K-theory

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In mathematics, K-theory is, roughly speaking, the study of certain kinds of invariants of large matrices.[1] It originated as the study of a ring generated by vector bundles over a topological space or scheme. In algebraic topology, it is an extraordinary cohomology theory known as topological K-theory. In algebra and algebraic geometry, it is referred to as algebraic K-theory. It is also a fundamental tool in the field of operator algebras.

K-theory involves the construction of families of K-functors that map from topological spaces or schemes to associated rings; these rings reflect some aspects of the structure of the original spaces or schemes. As with functors to groups in algebraic topology, the reason for this functorial mapping is that it is easier to compute some topological properties from the mapped rings than from the original spaces or schemes. Examples of results gleaned from the K-theory approach include Bott periodicity, the Atiyah-Singer index theorem and the Adams operations.

In high energy physics, K-theory and in particular twisted K-theory have appeared in Type II string theory where it has been conjectured that they classify D-branes, Ramond–Ramond field strengths and also certain spinors on generalized complex manifolds. In condensed matter physics K-theory has been used to classify topological insulators, superconductors and stable Fermi surfaces. For more details, see K-theory (physics).

Early history[edit]

The subject can be said to begin with Alexander Grothendieck (1957), who used it to formulate his Grothendieck–Riemann–Roch theorem. It takes its name from the German Klasse, meaning "class".[2] Grothendieck needed to work with coherent sheaves on an algebraic variety X. Rather than working directly with the sheaves, he defined a group using isomorphism classes of sheaves as generators of the group, subject to a relation that identifies any extension of two sheaves with their sum. The resulting group is called K(X) when only locally free sheaves are used, or G(X) when all are coherent sheaves. Either of these two constructions is referred to as the Grothendieck group; K(X) has cohomological behavior and G(X) has homological behavior.

If X is a smooth variety, the two groups are the same. If it is a smooth affine variety, then all extensions of locally free sheaves split, so the group has an alternative definition.

In topology, by applying the same construction to vector bundles, Michael Atiyah and Friedrich Hirzebruch defined K(X) for a topological space X in 1959, and using the Bott periodicity theorem they made it the basis of an extraordinary cohomology theory. It played a major role in the second proof of the Index Theorem (circa 1962). Furthermore this approach led to a noncommutative K-theory for C*-algebras.

Already in 1955, Jean-Pierre Serre had used the analogy of vector bundles with projective modules to formulate Serre's conjecture, which states that every finitely generated projective module over a polynomial ring is free; this assertion is correct, but was not settled until 20 years later. (Swan's theorem is another aspect of this analogy.)

Developments[edit]

The other historical origin of algebraic K-theory was the work of Whitehead and others on what later became known as Whitehead torsion.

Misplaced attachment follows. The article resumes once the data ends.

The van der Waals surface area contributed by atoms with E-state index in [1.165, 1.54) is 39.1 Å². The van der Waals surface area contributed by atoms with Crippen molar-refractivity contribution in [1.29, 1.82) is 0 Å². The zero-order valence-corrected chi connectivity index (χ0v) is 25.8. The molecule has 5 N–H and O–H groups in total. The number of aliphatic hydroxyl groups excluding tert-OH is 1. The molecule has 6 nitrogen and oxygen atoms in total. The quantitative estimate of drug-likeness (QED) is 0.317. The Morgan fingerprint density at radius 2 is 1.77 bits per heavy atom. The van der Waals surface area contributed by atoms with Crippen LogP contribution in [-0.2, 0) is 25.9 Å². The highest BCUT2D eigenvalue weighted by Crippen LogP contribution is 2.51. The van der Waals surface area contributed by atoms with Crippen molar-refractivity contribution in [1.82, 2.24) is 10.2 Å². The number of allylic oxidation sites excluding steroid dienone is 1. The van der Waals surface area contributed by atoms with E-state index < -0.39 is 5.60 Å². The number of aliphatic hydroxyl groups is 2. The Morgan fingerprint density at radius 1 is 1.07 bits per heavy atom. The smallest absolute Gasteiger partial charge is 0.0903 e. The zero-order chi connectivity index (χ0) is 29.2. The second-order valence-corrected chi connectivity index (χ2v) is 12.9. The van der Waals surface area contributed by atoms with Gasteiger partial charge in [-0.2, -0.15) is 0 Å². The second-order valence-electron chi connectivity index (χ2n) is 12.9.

There followed a period in which there were various partial definitions of higher K-theory functors. Finally, two useful and equivalent definitions were given by Daniel Quillen using homotopy theory in 1969 and 1972. A variant was also given by Friedhelm Waldhausen in order to study the algebraic K-theory of spaces, which is related to the study of pseudo-isotopies. Much modern research on higher K-theory is related to algebraic geometry and the study of motivic cohomology.

The corresponding constructions involving an auxiliary quadratic form received the general name L-theory. It is a major tool of surgery theory.

In string theory the K-theory classification of Ramond–Ramond field strengths and the charges of stable D-branes was first proposed in 1997.[3]

Applications[edit]

Chern characters[edit]

Main article: Chern character

Chern classes can be used to construct a homomorphism of rings from the topological K-theory of a space to (the completion of) its rational cohomology. For a line bundle L, the Chern character ch is defined by

\operatorname{ch}(L) = \exp(c_{1}(L)) := \sum_{m=0}^\infty \frac{c_1(L)^m}{m!}.

More generally, if V = L_1 \oplus ... \oplus L_n is a direct sum of line bundles, with first Chern classes x_i = c_1(L_i), the Chern character is defined additively

 \operatorname{ch}(V)  = e^{x_1} + \dots + e^{x_n} :=\sum_{m=0}^\infty \frac{1}{m!}(x_1^m + ... + x_n^m).

The Chern character is useful in part because it facilitates the computation of the Chern class of a tensor product. The Chern character is used in the Hirzebruch-Riemann-Roch theorem.

Equivariant K-theory[edit]

Main article: Equivariant K-theory

The equivariant algebraic K-theory is an algebraic K-theory associated to the category \operatorname{Coh}^G(X) of equivariant coherent sheaves on an algebraic scheme X with action of a linear algebraic group G, via Quillen's Q-construction; thus, by definition,

K_i^G(X) = \pi_i(B^+ \operatorname{Coh}^G(X)).

In particular, K_0^G(C) is the Grothendieck group of \operatorname{Coh}^G(X). The theory was developed by R. W. Thomason in 1980s.[4] Specifically, he proved equivariant analogs of fundamental theorems such as the localization theorem.

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